When the going gets less tough, Americans get stupid.
Stupid means big. During economic booms — or times like now, when the economy still sucks but sucks somewhat less than before — automakers crank out giant gas guzzlers. And homebuilders build huge.
Big doesn’t have to mean ugly (viz, the Taj Mahal). But it usually does.
Los Angeles still has a whopping 11.3% unemployment rate, significantly worse than the already high statewide average of 8.9%, but lower than before. And so, with a whiff of pseudoprosperity in the fiscal air, real estate developers are bringing back McMansions — gargantuan monstrosities that dwarf not just their neighbors’ older homes, but also their own plots of land.
Garage mahals. Starter castles. Hummer houses. If you build one, your neighbors may or may not come. (Based on that privet, you may not want them to.) But they will sneer.
Biggification is a national trend. “Nearly 40% of new homes built last year had four or more bedrooms, a return to the all-time high reached in 2005 and 2006. And nearly 20% have three-car garages, an increase following two years of declines,” Time reported in 2012.
“Builders are snapping up smaller, older homes, razing them and replacing them with bigger dwellings. Increasingly, sleek, square structures are popping up along streets known for quaint bungalows,” Emily Alpert Reyes reports in the Times.
Reyes points to a 3,000-plus square feet spec house on a block in Hollywood where most homes run 2,000 square feet. It’s out of place, it annoys the neighbors, but under L.A. zoning rules, it’s all completely legal. “If the city code allows it, and you want a bigger house, you have the right to a bigger house,” says Amnon Edri, the developer. “This is America. It’s a free country.”
Too bad, that.
The Baseline Mansionization Ordinance of 2008 was supposed to rein in developers’ drive to build bigger and uglier. But the loopholes are big enough to park two Denalis and a Chevy Suburban:
Builders can get a bonus to build 20% or 30% larger than ordinarily allowed if they design their homes to be environmentally friendly, or if they adhere to certain scaling requirements of home facades and upper floors. The home Edri is building on Stanley Avenue, for example, was allowed hundreds of feet of additional floor area because part of the facade was recessed, according to its building permit.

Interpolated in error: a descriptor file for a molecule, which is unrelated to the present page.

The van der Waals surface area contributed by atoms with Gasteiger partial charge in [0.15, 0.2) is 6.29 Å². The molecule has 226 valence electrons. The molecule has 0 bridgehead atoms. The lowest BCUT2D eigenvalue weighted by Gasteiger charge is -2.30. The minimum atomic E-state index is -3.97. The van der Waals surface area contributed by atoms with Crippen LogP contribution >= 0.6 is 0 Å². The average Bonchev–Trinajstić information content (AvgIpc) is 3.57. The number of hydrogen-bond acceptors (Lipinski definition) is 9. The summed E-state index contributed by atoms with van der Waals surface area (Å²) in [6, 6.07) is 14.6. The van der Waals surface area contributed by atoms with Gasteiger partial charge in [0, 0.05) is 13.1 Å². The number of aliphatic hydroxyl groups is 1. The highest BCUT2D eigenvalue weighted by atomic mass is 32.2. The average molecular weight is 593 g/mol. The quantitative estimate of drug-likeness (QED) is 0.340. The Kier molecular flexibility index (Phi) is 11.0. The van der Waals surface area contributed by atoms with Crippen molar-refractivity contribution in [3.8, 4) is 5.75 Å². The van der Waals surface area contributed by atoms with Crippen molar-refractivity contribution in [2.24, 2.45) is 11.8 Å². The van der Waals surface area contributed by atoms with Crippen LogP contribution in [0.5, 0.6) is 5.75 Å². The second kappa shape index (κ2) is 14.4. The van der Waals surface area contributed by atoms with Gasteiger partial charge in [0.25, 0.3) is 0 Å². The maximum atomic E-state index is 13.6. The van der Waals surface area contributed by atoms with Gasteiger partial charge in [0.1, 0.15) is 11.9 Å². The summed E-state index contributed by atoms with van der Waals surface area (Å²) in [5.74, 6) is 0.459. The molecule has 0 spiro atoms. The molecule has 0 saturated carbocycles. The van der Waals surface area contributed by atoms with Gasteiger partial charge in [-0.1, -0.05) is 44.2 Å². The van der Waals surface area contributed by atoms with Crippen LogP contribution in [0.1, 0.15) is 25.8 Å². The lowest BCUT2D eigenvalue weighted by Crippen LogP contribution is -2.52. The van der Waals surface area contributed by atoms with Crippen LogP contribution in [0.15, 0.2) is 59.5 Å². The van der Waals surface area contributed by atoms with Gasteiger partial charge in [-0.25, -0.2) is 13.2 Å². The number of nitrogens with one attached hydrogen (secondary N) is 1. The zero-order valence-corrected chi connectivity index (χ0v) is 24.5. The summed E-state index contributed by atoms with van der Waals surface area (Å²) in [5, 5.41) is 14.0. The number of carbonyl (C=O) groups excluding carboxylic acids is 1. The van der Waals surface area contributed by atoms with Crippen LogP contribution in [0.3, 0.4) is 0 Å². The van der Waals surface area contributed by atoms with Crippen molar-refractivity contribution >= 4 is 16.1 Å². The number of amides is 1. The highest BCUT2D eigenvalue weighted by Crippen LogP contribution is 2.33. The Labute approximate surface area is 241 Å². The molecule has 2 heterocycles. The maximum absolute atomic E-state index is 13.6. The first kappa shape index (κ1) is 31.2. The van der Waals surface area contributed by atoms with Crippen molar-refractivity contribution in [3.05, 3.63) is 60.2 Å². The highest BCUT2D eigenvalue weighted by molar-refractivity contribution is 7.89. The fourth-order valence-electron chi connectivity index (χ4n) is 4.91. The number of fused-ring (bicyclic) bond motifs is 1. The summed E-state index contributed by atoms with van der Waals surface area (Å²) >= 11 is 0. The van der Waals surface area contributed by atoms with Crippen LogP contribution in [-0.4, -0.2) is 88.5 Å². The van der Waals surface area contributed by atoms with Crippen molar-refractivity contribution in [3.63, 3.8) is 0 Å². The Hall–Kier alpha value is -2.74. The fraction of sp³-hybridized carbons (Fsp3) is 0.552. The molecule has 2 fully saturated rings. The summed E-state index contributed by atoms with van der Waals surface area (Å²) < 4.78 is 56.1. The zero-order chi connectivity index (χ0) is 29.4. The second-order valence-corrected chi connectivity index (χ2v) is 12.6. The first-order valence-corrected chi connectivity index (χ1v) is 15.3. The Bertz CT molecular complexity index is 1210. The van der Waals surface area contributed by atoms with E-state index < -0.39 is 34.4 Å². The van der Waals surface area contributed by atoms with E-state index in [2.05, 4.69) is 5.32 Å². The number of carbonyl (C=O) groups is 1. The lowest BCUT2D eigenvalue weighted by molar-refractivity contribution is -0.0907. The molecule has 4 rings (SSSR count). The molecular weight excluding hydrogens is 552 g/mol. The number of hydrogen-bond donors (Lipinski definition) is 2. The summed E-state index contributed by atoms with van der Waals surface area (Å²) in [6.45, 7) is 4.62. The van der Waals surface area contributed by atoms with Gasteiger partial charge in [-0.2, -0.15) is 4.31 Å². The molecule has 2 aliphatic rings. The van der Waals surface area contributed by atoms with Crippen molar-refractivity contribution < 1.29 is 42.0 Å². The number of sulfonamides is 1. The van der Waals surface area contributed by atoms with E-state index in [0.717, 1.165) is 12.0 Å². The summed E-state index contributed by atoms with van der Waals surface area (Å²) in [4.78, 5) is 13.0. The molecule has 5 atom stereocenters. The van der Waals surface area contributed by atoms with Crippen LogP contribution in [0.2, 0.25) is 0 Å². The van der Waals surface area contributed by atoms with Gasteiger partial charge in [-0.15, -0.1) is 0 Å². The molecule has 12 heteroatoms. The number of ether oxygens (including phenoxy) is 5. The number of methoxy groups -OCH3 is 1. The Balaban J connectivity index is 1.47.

Critics point out that some construction that can bulk up the appearance of residences isn’t counted against the size limits. Up to 400 square feet of “covered parking area” can be excluded from city calculations, for example.
Architects, real estate brokers and developers complain that restrictions on home sizes, such as those passed last year in Beverly Grove, have stifled their ability to accommodate customers’ desires: “Architect Daniel Bibawi said that since the tighter Beverly Grove building limits were approved last year, his firm hasn’t had any projects in the area. The families that hire him typically want at least five bedrooms to accommodate two children, a master bedroom, a guest room and an office, he said.”
My main objection to McMansions is that they, like most post-1960s architecture, are made not just of ticky-tacky but of pure fugly. My eyes! They burn!
But there are serious objections on, among other things, environmental grounds. Thomas Frank, known for his why-do-poor-people-vote-Republican? book “What’s the Matter with Kansas?”, has a grand theory of How McMansions Make Everything Suck that’s worth quoting in its entirety:
This [McMansion] is [American] civilization’s very center, the only thing that really makes sense in ‘clusterf— nation,’ the tawdry telos at which all our economic policies aim. Everything we do seems designed to make this thing possible. Cities must sprawl to accommodate its bulk, eight-lane roads must be constructed, gasoline must be kept cheap, coal must be hauled in from Wyoming on mile-long trains. Middle-class taxes must be higher to make up for the deductions given to McMansion owners, lending standards must be diluted so more suckers can purchase them, banks must be propped up, bonuses must go out, stock prices must ascend. Every one of us must work ever longer hours so that this millionaire’s folly can remain viable, can be sold successfully to the next one on the list. This stupendous, staring banality is the final outcome for which we have sacrificed everything else.
They do make for cartoons that are fun to draw, though.